My generation’s Cuban missile crisis is on the front pages. All manner of existential questions come to mind. But as a starter, what’s a simple passive-orientated investor supposed to make of armageddon?
Past performance is no guide to future results. But history rhymes. What has happened in prior conflicts?
I’ve taken a cursory look at the UK and US equities markets. Even for these markets, the most mature in the world, data prior to 1950 is pretty thin. But I’ve found one study on each side of the pond and overlaid them on top of each other – hey, I said ‘cursory’! The background thin graph is Dow Jones; the foreground thick blue line is UK Equities (from a recent Barclays Equities Gilt Study). Both are nominal price indices – i.e. before inflation and without reinvestment.
Here’s what I observe:
The US and UK equity markets track each other very closely. Notwithstanding the booming-and-busting 1920s, both markets look pretty similar for the first half of the 1900s. Yes, the US streaked ahead for twenty years post 1950. But the UK overtook around the 1970s oil crisis and maintained its lead for the rest of the twentieth century. What is a decade or two of underperformance between two cultures separated by a common language? Since 2000 the two have been visually indistinguishable on my crude graph.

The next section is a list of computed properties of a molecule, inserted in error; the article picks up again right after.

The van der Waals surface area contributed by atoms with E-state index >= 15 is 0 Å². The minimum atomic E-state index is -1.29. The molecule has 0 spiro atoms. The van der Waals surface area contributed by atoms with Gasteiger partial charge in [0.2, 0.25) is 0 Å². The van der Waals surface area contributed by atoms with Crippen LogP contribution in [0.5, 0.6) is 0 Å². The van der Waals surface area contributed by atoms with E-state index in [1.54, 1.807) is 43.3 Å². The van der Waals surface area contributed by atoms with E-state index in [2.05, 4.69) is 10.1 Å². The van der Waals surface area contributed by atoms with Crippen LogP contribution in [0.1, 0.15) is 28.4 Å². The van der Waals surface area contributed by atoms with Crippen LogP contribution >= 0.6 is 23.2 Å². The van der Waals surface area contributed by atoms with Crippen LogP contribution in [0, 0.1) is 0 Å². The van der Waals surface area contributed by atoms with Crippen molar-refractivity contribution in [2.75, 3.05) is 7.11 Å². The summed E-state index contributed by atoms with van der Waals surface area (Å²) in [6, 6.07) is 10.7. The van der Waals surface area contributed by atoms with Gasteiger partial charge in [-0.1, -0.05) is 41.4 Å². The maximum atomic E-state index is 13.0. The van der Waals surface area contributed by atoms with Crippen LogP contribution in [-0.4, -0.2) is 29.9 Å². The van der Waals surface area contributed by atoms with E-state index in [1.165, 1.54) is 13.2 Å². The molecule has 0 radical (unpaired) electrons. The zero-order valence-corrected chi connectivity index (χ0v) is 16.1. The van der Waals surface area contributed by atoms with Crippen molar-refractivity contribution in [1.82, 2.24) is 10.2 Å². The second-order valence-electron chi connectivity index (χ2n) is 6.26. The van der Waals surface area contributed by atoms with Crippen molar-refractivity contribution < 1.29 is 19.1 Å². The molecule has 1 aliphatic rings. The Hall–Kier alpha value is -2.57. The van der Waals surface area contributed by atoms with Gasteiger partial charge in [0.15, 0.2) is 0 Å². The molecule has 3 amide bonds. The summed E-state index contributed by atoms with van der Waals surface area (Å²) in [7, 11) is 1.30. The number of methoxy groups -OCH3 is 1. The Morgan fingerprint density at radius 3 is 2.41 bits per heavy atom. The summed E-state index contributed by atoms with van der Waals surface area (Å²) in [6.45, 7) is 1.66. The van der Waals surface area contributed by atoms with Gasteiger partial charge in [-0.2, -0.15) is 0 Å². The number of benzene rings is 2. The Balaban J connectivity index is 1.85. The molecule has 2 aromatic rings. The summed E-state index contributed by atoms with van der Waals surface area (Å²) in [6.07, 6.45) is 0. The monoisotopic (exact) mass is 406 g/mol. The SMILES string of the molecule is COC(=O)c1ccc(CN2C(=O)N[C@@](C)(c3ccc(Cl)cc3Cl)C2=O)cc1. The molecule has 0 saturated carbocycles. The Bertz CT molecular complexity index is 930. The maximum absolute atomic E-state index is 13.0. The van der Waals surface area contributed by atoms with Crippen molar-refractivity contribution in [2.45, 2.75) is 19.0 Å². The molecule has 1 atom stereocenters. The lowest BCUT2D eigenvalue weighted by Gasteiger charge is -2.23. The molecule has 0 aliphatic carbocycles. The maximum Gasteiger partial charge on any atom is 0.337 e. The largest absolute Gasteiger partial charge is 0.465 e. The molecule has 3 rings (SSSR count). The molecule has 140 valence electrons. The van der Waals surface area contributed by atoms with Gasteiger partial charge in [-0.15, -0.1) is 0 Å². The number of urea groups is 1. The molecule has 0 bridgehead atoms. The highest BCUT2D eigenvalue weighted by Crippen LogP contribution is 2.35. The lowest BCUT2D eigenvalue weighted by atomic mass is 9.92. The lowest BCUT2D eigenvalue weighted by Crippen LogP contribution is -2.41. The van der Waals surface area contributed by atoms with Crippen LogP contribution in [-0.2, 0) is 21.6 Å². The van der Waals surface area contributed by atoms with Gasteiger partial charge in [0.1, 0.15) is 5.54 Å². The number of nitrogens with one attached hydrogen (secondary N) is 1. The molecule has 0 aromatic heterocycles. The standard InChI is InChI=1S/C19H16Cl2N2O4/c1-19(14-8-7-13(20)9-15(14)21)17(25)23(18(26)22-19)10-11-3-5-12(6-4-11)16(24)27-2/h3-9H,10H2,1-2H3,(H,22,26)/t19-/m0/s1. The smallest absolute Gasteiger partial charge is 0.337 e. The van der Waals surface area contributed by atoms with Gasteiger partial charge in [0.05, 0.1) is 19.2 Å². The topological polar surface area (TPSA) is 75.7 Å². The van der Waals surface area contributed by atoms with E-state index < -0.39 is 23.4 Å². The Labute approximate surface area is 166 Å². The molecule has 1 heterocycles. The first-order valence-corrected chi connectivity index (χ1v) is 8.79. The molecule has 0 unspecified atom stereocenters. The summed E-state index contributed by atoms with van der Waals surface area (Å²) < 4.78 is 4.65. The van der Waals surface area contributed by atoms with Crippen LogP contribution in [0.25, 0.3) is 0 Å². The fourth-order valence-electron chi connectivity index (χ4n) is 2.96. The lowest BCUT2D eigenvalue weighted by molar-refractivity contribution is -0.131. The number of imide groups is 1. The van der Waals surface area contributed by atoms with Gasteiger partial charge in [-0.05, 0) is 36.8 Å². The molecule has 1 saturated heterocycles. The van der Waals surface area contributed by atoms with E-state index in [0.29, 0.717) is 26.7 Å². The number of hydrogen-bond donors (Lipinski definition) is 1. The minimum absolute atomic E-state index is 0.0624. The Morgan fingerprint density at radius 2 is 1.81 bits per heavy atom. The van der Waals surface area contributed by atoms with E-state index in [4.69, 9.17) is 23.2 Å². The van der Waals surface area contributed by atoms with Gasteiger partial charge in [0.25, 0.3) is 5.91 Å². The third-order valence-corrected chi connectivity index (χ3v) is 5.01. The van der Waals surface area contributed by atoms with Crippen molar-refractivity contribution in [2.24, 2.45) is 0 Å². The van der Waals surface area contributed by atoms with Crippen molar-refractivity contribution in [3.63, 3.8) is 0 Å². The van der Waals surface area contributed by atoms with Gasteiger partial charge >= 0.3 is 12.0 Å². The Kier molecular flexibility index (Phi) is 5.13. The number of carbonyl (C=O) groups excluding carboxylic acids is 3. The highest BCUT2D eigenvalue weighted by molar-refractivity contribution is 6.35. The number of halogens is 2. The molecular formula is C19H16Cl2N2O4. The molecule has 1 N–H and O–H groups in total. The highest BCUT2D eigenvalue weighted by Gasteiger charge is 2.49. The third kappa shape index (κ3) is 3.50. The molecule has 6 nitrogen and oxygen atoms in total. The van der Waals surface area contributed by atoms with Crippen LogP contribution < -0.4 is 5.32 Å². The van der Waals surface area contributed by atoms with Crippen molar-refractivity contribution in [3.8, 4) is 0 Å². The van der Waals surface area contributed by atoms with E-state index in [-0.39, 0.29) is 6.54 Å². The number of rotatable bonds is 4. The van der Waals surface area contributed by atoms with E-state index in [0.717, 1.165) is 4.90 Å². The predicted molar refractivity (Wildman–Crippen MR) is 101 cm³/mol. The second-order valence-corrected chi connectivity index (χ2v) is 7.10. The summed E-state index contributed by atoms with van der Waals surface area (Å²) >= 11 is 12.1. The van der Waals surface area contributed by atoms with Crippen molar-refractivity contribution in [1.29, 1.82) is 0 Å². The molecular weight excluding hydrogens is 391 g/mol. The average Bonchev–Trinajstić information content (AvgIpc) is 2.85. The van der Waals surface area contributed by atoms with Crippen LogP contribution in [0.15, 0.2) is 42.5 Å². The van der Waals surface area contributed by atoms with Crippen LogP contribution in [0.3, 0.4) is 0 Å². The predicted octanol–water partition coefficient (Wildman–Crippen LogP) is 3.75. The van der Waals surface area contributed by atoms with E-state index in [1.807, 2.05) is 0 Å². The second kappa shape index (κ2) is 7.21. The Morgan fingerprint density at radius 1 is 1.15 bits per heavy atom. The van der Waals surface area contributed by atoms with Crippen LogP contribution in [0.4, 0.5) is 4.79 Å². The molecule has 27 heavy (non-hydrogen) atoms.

How about the wars, then? Given that both the US and the UK have had several epoch-defining wars in the last 100 years, you’d imagine you’d see the impact in the stock markets. But in fact the wars are far less obvious than the financial crises. The 1929 Wall St crash stands out on this graph, and US equity markets didn’t recover for 25 years. The oil crisis did more damage to the UK than the US, though recovery was quicker (<10 years) than the USA (16 years). Even the global financial crisis in 2008, in which equities fell almost 50%, isn’t too obvious thanks to the rapid asset price recovery that followed; the dot com bust of 2000 hit slightly harder.
If I squint I can see an argument that sometimes the market slowly declined into the outbreak of war. Certainly this looked to have happened in both the UK and the US for WWII, and the UK for WWI. But the Korean war and the short Falklands conflict saw nothing of the sort; the equities markets were booming throughout.
Of course, these stock market histories were written by the victors. What about the losers? The German equity market certainly fared far worse, with (the defeat at the end of) WWI and WWII being crippling for its equity markets.
So, there we have it. One clear lesson: our equities will be fine, so long as we win. In the meantime, diversify on the beaches, diversify in the hills and diversify in the fields and in the streets. We equity investors must never, ever surrender.